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Old National Presents: Catching up with ... Mel McCants

Mel McCants teammed with Kip Jones (left) to help Gene Keady win consecutive Big Ten titles in 1987 and 1988.
Mel McCants teammed with Kip Jones (left) to help Gene Keady win consecutive Big Ten titles in 1987 and 1988.

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Gene Keady coached some good big men during his 25-year run as Purdue coach. And few were more skilled than Mel McCants.

The 6-9 McCants arrived on campus in the fall of 1985. He was a highly-touted prospect from Mount Carmel High in Chicago. And it didn't take him long to make an impact, as he averaged 10.0 points as a freshman. In fact, his 121 career starts are still fourth most in school annals.

McCants averaged double-figures each of his four seasons at Purdue. He currently ranks No. 22 among the school's all-time scorers, tallying 1,554 points with a 12.4 average.

As a sophomore and junior, McCants helped the Boilermakers win consecutive Big Ten titles. As a junior in 1987-88 playing alongside the ballyhooed senior trio of Troy Lewis, Todd Mitchell and Everette Stephens, McCants posted a career-high 14.2 scoring average for a team that went 16-2 in the Big Ten and earned a No. 1 seed in the NCAA tourney. visited recently with McCants, who has been living in Belgium since the early 1990s. What are you doing these days?

McCants: I work for an auto logistics company on a military base. We import and export vehicles for soldiers. We inspect them, etc. I have been doing this for 14 years. I had a friend who was working in this business. He kept an eye out for me and something came up. I applied ... What city do you live in?

McCants: I live in Diepenbeek, Belgium. It's about an hour from Brussels. I have dual citizenship. Do you have children?

McCants: I have a daughter who will be 9 in June. Why did you choose Purdue?

McCants: I had my choice to go almost anywhere out of high school. A lot of people got angry with me because I didn’t stay in Chicago. I took trips to Notre Dame and Michigan and committed to both of those schools. Then, I committed to Purdue. And then I wanted to go to Hawaii. I begged and pleaded to take the trip. I went. I almost committed, but I didn’t.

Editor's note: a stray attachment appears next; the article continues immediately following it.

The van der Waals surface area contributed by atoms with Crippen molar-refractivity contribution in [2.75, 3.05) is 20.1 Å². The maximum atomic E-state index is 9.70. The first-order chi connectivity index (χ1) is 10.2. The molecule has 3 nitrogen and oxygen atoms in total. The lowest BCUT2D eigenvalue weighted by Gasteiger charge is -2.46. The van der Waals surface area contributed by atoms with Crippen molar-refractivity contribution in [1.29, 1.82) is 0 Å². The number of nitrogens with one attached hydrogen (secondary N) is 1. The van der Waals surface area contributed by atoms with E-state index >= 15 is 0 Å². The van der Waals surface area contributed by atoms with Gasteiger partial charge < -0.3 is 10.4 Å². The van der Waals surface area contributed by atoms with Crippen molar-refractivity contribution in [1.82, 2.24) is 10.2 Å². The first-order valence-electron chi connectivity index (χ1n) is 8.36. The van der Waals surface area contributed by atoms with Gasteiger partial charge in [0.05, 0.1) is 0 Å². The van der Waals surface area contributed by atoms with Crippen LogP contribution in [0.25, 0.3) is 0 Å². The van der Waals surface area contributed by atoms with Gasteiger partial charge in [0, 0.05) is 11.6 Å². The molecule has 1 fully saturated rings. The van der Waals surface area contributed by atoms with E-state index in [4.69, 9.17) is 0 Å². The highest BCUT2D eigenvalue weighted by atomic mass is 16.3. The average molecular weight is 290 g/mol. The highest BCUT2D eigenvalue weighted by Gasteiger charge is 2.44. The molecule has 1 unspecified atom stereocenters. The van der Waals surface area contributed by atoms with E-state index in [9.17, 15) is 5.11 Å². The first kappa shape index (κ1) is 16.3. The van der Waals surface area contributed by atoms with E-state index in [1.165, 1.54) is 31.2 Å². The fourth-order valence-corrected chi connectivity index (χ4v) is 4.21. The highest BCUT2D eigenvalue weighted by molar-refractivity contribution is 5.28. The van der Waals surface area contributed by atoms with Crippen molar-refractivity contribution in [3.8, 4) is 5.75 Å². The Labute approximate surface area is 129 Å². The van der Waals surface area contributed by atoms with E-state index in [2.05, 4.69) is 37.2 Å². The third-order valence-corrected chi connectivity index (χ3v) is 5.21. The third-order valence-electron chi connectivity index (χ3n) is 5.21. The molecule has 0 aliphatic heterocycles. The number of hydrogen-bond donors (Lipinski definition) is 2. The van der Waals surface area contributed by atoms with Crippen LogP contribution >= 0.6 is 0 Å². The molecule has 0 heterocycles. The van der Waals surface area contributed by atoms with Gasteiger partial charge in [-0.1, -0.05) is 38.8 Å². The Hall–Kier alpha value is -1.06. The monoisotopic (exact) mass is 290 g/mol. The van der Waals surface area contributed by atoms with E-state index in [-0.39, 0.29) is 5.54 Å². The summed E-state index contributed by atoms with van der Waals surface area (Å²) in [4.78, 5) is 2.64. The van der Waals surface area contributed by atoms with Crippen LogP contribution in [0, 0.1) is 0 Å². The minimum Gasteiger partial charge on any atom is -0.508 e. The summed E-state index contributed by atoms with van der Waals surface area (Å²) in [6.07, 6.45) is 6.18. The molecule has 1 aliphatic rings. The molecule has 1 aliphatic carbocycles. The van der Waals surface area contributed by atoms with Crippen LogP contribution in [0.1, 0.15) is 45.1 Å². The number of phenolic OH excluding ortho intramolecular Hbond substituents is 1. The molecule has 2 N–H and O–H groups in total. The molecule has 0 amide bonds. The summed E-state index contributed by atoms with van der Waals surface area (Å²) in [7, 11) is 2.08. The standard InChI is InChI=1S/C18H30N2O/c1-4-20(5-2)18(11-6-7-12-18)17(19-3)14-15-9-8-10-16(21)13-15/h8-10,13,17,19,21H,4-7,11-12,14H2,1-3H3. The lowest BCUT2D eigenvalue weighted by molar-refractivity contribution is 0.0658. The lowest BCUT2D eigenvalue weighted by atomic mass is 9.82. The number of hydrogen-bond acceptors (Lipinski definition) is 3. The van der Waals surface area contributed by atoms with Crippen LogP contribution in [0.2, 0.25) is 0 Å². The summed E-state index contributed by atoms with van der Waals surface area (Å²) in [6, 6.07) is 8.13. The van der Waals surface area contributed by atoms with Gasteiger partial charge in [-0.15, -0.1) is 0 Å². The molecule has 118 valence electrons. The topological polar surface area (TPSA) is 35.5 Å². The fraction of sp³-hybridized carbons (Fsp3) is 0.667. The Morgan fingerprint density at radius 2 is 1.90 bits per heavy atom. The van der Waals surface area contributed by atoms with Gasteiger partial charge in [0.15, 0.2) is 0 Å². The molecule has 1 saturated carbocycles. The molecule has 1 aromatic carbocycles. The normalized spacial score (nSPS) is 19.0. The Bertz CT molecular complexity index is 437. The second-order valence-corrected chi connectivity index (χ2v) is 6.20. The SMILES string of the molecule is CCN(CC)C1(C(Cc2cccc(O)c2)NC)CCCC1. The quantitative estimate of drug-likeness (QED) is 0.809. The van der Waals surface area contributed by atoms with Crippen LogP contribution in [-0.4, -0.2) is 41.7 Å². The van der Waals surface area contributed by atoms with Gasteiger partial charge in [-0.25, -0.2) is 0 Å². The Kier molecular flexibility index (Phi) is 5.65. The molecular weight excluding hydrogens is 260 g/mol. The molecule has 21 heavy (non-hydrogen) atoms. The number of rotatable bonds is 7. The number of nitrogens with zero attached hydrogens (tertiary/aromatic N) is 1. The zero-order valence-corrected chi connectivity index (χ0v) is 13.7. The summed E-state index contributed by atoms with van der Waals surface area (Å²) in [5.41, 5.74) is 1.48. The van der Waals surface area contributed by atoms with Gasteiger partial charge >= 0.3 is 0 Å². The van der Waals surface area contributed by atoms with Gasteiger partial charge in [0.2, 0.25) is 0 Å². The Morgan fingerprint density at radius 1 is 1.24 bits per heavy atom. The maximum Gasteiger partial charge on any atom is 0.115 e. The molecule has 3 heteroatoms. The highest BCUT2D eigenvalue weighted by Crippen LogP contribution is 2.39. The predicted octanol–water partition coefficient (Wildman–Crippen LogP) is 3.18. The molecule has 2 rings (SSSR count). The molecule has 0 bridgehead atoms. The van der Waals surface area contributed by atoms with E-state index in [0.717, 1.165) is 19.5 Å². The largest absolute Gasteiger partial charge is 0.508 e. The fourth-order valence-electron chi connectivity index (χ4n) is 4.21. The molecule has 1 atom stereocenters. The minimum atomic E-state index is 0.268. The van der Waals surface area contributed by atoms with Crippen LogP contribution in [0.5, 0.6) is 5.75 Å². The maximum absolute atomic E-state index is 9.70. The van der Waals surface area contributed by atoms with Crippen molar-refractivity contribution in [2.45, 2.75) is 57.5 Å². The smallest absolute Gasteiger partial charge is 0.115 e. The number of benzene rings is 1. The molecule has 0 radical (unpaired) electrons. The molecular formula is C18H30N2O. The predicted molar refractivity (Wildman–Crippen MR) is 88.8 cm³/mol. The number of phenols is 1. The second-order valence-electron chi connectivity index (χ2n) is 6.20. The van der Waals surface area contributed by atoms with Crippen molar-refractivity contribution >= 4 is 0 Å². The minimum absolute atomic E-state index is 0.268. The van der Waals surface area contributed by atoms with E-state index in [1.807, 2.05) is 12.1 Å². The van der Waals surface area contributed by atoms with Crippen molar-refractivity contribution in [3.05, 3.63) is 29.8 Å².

Everyone thought I was going to DePaul, and I turned them down. Some of the staff there got angry. And I was like, "Nah. I wanted to get out of Chicago." Ray Meyer was still the coach.

I liked Coach Keady and the guys who were at Purdue. Plus, it wasn’t far from home. On my visit, I saw a lot of things I liked about the school. The education, the people, the courses they had. What do you recall from your freshman year of 1985-86?

McCants: Instead of coming off the bench, I was thrown into the starting lineup as a freshman. The center spot was open. It was between me and Jeff Arnold. We battled to see who would win, and I go it. What are some of your best memories?

McCants: Beating Indiana was always good. The games in Mackey Arena I never will forget. The crowds were great. What do you remember about playing for Gene Keady?

McCants: Hard-nosed. A worker. He got the best out of all of his players. He got us to reach our potential. He was fun to be with. He made me the player I was. I owe him a lot. Do you stay in touch with former teammates?

McCants: Not really. Some on Facebook with Ryan Berning and Kip Jones. I just recently got back in touch with Todd (Mitchell). Troy (Lewis) a little bit on our birthdays. Brandon Brantley, too. We say “hello” every now and then on Facebook. Good thing for Facebook. What was it like to play on back-to-back Big Ten title teams?